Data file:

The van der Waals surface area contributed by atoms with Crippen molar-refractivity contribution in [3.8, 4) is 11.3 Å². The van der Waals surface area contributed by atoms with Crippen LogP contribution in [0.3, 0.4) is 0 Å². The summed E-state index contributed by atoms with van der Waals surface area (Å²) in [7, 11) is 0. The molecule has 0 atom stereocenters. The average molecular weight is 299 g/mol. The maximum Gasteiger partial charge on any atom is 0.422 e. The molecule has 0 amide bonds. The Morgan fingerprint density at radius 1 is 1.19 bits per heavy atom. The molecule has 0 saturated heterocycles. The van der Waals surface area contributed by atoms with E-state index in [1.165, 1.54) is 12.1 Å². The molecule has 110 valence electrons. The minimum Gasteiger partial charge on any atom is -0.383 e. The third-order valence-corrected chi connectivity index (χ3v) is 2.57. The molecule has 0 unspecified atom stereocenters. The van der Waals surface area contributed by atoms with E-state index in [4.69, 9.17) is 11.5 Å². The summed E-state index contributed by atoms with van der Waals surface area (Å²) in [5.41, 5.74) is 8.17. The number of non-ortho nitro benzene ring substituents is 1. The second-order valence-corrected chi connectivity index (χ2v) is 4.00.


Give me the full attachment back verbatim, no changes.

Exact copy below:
The van der Waals surface area contributed by atoms with Crippen molar-refractivity contribution in [3.8, 4) is 11.3 Å². The van der Waals surface area contributed by atoms with Crippen LogP contribution in [0.3, 0.4) is 0 Å². The summed E-state index contributed by atoms with van der Waals surface area (Å²) in [7, 11) is 0. The molecule has 0 atom stereocenters. The average molecular weight is 299 g/mol. The maximum Gasteiger partial charge on any atom is 0.422 e. The molecule has 0 amide bonds. The Morgan fingerprint density at radius 1 is 1.19 bits per heavy atom. The molecule has 0 saturated heterocycles. The van der Waals surface area contributed by atoms with E-state index in [1.165, 1.54) is 12.1 Å². The molecule has 110 valence electrons. The minimum Gasteiger partial charge on any atom is -0.383 e. The third-order valence-corrected chi connectivity index (χ3v) is 2.57. The molecule has 0 unspecified atom stereocenters. The van der Waals surface area contributed by atoms with E-state index in [4.69, 9.17) is 11.5 Å². The summed E-state index contributed by atoms with van der Waals surface area (Å²) in [5.41, 5.74) is 8.17. The number of non-ortho nitro benzene ring substituents is 1. The second-order valence-corrected chi connectivity index (χ2v) is 4.00.